The Menstrual Cup: Explained
Tampons. Maxi Pads. And now: the menstrual cup. It’s likely the first two options have been living in your purse and bathroom cabinets since your first period, but the menstrual cup – though it was first launched in the late 1930s – is just starting to experience a surge in popularity. Right now, they’re all the rage, thanks to their convenient, sustainable, and money-saving qualities. Despite all the positive buzz, they still aren’t the first choice for all women , and since everyone’s body and needs are different, that’s totally OK! But we are proponents of women knowing about all of their options, so we’re here to answer some of the questions you may have about the menstrual cup.
Want to learn more about menstrual cups? Below, we’re sharing all the facts you need to make an informed decision.
First off, what is a menstrual cup?
Menstrual cups are feminine hygiene products that come in the form of a flexible rubber or silicone cup. These small, funnel-shaped devices can be seamlessly inserted into a woman’s vagina while she is experiencing menstrual bleeding and they stay in place using a suction-like effect. Instead of absorbing blood like the traditional pad or tampon, menstrual cups collect and hold the blood inside the cup itself.1 And akin to the humble pad or tampon, menstrual cups come in different sizes to cater to women with lighter or heavier periods.
How To Know If The Menstrual Cup Is Right For You
Key Considerations 2
Menstrual cups are gaining quite the following, and for good reason! Some reasons they may be so popular include:
- Long-term affordability
- Maintains vaginal pH and presence of good bacteria
- Low maintenance
- Provides a visual that may indicate a light or heavy period
Some reasons women may hesitate to use them can include:
- Among certain groups, particularly younger women or women who have never had sex, cups can be harder to use than a pad or tampon
- Possible allergy risk; women with latex allergies should stick to cups made of silicone
- Sizing Issues
- Removal Issues
How To Know What Size Will Work Best For You
Sizing is all about trial and error, so starting off with a smaller cup is recommended. Most menstrual cup manufacturers provide sizing guides as well. A well-fitting cup should be snug, but not to the point of discomfort. Smaller sizes are ideal for teenagers, beginners, and women with lighter periods. Women with heavy periods or women who have experienced a vaginal birth are better suited for larger cups.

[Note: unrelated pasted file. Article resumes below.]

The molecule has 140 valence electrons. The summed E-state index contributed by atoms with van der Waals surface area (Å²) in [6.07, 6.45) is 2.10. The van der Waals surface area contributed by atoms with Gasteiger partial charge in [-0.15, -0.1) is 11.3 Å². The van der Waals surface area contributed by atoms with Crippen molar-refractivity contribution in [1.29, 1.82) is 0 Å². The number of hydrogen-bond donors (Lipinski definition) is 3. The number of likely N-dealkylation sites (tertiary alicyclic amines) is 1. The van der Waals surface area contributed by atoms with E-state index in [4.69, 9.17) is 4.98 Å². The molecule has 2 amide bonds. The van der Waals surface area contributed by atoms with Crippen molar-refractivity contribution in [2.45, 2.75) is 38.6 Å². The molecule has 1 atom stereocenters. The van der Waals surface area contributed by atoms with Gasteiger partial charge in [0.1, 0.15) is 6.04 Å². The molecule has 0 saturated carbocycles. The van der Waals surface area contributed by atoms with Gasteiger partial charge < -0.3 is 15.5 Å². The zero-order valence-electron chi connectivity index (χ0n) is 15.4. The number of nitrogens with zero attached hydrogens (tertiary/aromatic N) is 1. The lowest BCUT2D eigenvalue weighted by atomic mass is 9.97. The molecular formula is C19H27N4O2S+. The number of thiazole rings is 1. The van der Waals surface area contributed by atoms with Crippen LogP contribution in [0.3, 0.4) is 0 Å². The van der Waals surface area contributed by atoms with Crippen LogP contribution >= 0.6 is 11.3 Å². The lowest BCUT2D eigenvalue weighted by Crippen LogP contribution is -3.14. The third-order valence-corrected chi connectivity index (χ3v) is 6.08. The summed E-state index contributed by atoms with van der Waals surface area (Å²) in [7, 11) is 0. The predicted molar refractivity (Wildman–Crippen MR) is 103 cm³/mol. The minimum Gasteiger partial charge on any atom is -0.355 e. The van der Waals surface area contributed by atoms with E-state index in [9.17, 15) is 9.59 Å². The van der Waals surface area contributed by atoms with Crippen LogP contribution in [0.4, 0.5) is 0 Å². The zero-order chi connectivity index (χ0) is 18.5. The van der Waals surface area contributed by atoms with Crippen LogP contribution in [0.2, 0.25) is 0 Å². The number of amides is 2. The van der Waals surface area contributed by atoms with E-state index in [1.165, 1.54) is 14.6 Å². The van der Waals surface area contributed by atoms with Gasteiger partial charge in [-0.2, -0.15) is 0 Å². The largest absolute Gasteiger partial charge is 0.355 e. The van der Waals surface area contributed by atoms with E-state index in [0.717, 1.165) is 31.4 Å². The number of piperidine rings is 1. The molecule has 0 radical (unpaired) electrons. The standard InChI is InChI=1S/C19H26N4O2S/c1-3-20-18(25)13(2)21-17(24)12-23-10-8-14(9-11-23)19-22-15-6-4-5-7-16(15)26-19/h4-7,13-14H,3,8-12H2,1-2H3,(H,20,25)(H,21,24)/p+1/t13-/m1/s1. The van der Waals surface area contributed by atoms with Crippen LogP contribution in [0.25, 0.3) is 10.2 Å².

How To Use The Menstrual Cup
Before you even think about inserting the cup, make sure to wash your hands. Then, tackle the insertion of the cup similar to how you would with a tampon. Find a comfortable position—make sure your legs are spread wide enough for seamless insertion—and fold the cup so it fits inside your vagina. Make sure the stem is facing the outside of your vagina (like a tampon string) and rotate the cup until it locks into place. Check your cup every now and then to make sure it’s still in position. There shouldn’t be any gaps or riding up—if there is, it needs to be re-inserted to ensure a snug fit. Periodically checking can help prevent leakage, which will ultimately prevent you from staining your favorite pair of pants. Cups can stay in for up to 12 hours, but timing largely depends on how heavy your periods are.
Removal, once mastered, can be a total breeze. The strong suction may make it seem as if the cup is “stuck,” but don’t panic! Try relaxing your pelvic floor muscles, and either hover over a toilet or squat in the shower. Reach into your vagina and, using the tip of the stem as a guide, work your way up to the sides or base of the cup. Start pressing on the cup to loosen the suction seal, or gently pinch the sides. It’ll take some practice removing your cup without spilling anything, but as with everything else in life, the more frequently you do it, the better you’ll become.
As for cleaning and maintenance, most women dispose of blood by way of a toilet, although a shower might work, too. Most cups come with cleaning instructions, and many women opt for boiling their cups in hot water. Once out of the water, air dry your cup on a clean surface, and store away in a manufacturer-provided pouch or case.
Why should I use a menstrual cup over a tampon or pad?
Like we mentioned earlier, menstrual cups are a cheaper option in the long-term and are more environmentally responsible – think of all the waste you are saving by using the same device during your period all year. A cup can last for up to 10 years, with a maximum cost of $40, whereas a year’s supply of tampons or pads can range from $50 to $150. 4 Also, for women with heavier periods, menstrual cups can be a better overnight option as opposed to waking up to stained sheets and a soaked sanitary napkin. For women wary of a disturbed vaginal pH from too-absorbent tampons, or those just tired of wearing bulky maxi pads, a menstrual cup can be a great product to try out. 3
Whether or not you want to start using a menstrual cup is a decision for you to make and your doctor to advise on. If you think you’re experiencing symptoms of abnormal uterine bleeding, a menstrual cup can put into perspective how much you’re bleeding, and help you determine whether to seek additional treatment or not. As always, speak to a doctor to see if the menstrual cup is an appropriate option for you and your needs.
- Menstrual Cups vs. Tampons: Things You Might Not Know. Accessed Dec. 16, 2019.
- Tired of Tampons? Here Are Pros and Cons of Menstrual Cups. Accessed Dec. 9, 2019. https://health.clevelandclinic.org/tired-of-tampons-here-are-pros-and-cons-of-menstrual-cups/
- Menstrual cup use, leakage, acceptability, safety, and availability: a systematic review and meta-analysis.
- Accessed Dec. 16, 2019. https://www.thelancet.com/journals/lanpub/article/PIIS2468-2667(19)30111-2/fulltext